We are developing the social individualist meta-context for the future. From the very serious to the extremely frivolous... lets see what is on the mind of the Samizdata people.

Samizdata, derived from Samizdat /n. - a system of clandestine publication of banned literature in the USSR [Russ.,= self-publishing house]

Holocaust denial should not be a crime

Look, I have got a cold coming on. I do not really want to post about this. But, for the record (and because this is Samizdata, dammit! We may not be able to stop the passing of liberty but we of all people should toll the bell) David Irving should not be jailed. Historical opinions, however deluded and malevolent, should not be criminalised.

12 comments to Holocaust denial should not be a crime

  • Wow, great minds and all that… More of less simultaneous posting of articles on the same subject!

  • Brian

    I recall reading in the Times a few weeks ago (apropos the Irving show-trial) that there are several former SS officers living in Austria, who, since they are Austrians, the Austrian government is in no hurry to prosecute. As the writer says, this means that in Austria denying the Holocaust is a more serious offence than taking part in it.

    This is of course the happy nation that gave the world “Waldheimer’s Disease” (the inability to remember what you were doing between 1939 and 1945).

  • …however, we should be able to hire someone to walk along next to people like Irving while wearing a t-shirt that says “I’m with Stupid.”

  • Natalie’s posting at Natalie Solent is spot on, and I could not agree more. [Note: also hope the cold is better soon.]

    However, the world is a complicated place. Surely it was not that long ago that an extreme right-wing politician was elected (and possibly appointed) to a senior post. Not perhaps one’s own favorite choice, but all above board. The EU, that bastion of democracy, sent Austria to Coventry, until they unappointed the underirable bloke (or rather, I recollect, he stood down). Is that any example either? Poor Austria: I doubt whether they know if they are coming or going.

    Still, at least they don’t have the Danish problem.

    Best regards

  • Bernie

    But don’t you admire the way it falls into the hands of the Islamists so sweetly.

    “This man goes to jail for denying what happened to the jews while we have to bear those awful cartoons”

  • ResidentAlien

    Quite right, Bernie. Rather proving the point that the only way for government to impartially regulate different groups is for them not to regulate at all.

  • xj

    Austrian law prevents jackasses like Irvine from denying the Holocaust, and thereby prevents genuine scholars like Lipstadt (Link)from showing how the deniers are lying. Any kind of censorship just plays into the hands of extremists (“You see how our position is suppressed by law! Proof that the International Conspiracy controls our beloved Fatherland!”) I want to see the neo-Nazis out in the open, suffering the corrective effects of ridicule, not festering unchecked in dark corners.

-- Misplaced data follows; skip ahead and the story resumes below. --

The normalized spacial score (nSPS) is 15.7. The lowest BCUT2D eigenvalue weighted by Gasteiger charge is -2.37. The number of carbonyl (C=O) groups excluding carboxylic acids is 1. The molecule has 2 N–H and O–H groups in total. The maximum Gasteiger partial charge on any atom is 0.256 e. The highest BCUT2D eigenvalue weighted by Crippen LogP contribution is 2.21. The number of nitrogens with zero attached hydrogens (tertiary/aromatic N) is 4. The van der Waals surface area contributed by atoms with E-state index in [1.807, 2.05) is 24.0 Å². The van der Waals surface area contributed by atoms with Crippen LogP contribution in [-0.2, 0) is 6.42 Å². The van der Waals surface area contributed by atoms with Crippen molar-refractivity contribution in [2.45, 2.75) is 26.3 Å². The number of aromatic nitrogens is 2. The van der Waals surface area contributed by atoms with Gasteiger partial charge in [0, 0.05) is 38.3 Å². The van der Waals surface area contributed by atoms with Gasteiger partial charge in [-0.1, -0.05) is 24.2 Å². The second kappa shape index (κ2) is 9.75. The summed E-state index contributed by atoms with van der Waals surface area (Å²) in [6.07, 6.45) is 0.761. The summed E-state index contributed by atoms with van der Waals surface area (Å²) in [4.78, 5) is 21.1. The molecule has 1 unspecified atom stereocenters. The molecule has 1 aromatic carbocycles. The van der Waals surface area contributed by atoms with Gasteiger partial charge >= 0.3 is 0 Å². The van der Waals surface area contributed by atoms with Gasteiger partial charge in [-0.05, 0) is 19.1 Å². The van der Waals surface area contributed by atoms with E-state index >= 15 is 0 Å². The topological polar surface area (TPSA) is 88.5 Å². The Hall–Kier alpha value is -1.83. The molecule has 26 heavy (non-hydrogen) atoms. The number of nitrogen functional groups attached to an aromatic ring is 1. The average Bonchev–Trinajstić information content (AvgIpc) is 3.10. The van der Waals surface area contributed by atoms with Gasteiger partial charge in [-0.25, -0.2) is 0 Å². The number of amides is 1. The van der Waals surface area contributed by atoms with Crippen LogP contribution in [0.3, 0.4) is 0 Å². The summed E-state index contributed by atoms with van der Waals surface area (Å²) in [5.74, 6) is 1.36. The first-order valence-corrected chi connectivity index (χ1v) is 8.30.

• I want to see the neo-Nazis out in the open, suffering the corrective effects of ridicule, not festering unchecked in dark corners.

    Amen to that!

  • Whatever happened to the principle that the only speech that could be censored had to be shown to pose an actual and real danger to someone? Do the Austrians truly believe that Holocaust-denial threatens real physical harm to anyone in their country? Perhaps the Arabs will pick up on Holocaust-denying and kill those who don’t deny the Holocaust. So Holocaust-denying should be illegal in Saudi Arabia. But not in Austria.

  • xj wrote “I want to see the neo-Nazis out in the open, suffering the corrective effects of ridicule, not festering unchecked in dark corners.”

    And Perry wrote “Amen to that!”

    While not wishing, overmuch, to oppose the result, I am not at all keen on the argument. This somewhat subtle point is actually rather important, in the particular case of Nazism, and also of holocaust denial.

    The issue I am raising here is, in effect, the Dunblane effect: that single-issue law is bad law.

    Nazism is, though complicated, a single issue; it is an especially important single issue for Austria (and Germany and Israel, and for Jews), as also is holocaust denial (another complicated but single issue).

    So, chaps, get a bit of generality. After 60 years, it’s about time!

    Best regards

  • Jack Jackal

    Look, it doesn’t matter whether any of you morons thinks that Irving should or should not be jailed: He’s a Jackass for coming to Austria, in light of his worldwide fame! It’d be one thing if he were one of the old locals down at the corner tavern boozing like they do, talking about the guten alten zeiten with the “it wasn’t so bads…” Or maybe, it was a career move: “Hmmm. Austria. I’ll get arrested, and probably convicted. But the 15 minutes of fame I’ll get might reestablish my sagging writing career and lackluster book sales. Didn’t my man Adolf write a best seller while in the hole…?” He’s just a pathetic moron, and so are we for giving him the time of day. Throw away the goddamn key!

  • Vik

    Outlawing thought and speech is wrong and stupid and EVIL in my opinion.

    If you can out-law holocaust denial then certainly you could outlaw denying Christ…….oh……wait……..yes that has been done before………the Spanish Inquisition……saw that on Monty Python……It worked out well I think!

    Actually similar restrictions on ideas are working well all over the world today.

    Have a nice one!